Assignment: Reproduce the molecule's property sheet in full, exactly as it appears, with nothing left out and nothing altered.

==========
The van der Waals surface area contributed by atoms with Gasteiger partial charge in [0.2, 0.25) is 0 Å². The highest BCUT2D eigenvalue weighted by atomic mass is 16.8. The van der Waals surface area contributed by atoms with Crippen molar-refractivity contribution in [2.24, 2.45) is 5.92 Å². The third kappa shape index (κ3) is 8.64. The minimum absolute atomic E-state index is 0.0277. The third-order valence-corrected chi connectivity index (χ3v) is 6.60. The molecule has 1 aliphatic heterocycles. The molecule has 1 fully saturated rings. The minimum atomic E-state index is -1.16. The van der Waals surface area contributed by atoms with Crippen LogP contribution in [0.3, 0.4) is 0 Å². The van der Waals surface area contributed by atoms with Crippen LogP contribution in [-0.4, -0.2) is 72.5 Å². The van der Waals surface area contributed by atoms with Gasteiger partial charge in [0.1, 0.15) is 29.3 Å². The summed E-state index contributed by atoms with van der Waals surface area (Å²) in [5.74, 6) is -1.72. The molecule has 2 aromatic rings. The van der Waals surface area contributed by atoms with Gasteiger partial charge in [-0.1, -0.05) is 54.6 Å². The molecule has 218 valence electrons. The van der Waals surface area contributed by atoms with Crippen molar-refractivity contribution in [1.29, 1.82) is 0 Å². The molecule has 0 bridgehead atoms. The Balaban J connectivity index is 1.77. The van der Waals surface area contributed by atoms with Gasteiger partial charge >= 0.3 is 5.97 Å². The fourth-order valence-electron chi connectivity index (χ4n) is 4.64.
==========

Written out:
The van der Waals surface area contributed by atoms with Gasteiger partial charge in [0.2, 0.25) is 0 Å². The highest BCUT2D eigenvalue weighted by atomic mass is 16.8. The van der Waals surface area contributed by atoms with Crippen molar-refractivity contribution in [2.24, 2.45) is 5.92 Å². The third kappa shape index (κ3) is 8.64. The minimum absolute atomic E-state index is 0.0277. The third-order valence-corrected chi connectivity index (χ3v) is 6.60. The molecule has 1 aliphatic heterocycles. The molecule has 1 fully saturated rings. The minimum atomic E-state index is -1.16. The van der Waals surface area contributed by atoms with Crippen LogP contribution in [0.3, 0.4) is 0 Å². The van der Waals surface area contributed by atoms with Crippen LogP contribution in [-0.4, -0.2) is 72.5 Å². The van der Waals surface area contributed by atoms with Gasteiger partial charge in [0.1, 0.15) is 29.3 Å². The summed E-state index contributed by atoms with van der Waals surface area (Å²) in [5.74, 6) is -1.72. The molecule has 2 aromatic rings. The van der Waals surface area contributed by atoms with Gasteiger partial charge in [-0.1, -0.05) is 54.6 Å². The molecule has 218 valence electrons. The van der Waals surface area contributed by atoms with Crippen molar-refractivity contribution in [1.29, 1.82) is 0 Å². The molecule has 0 bridgehead atoms. The Balaban J connectivity index is 1.77. The van der Waals surface area contributed by atoms with Gasteiger partial charge >= 0.3 is 5.97 Å². The fourth-order valence-electron chi connectivity index (χ4n) is 4.64.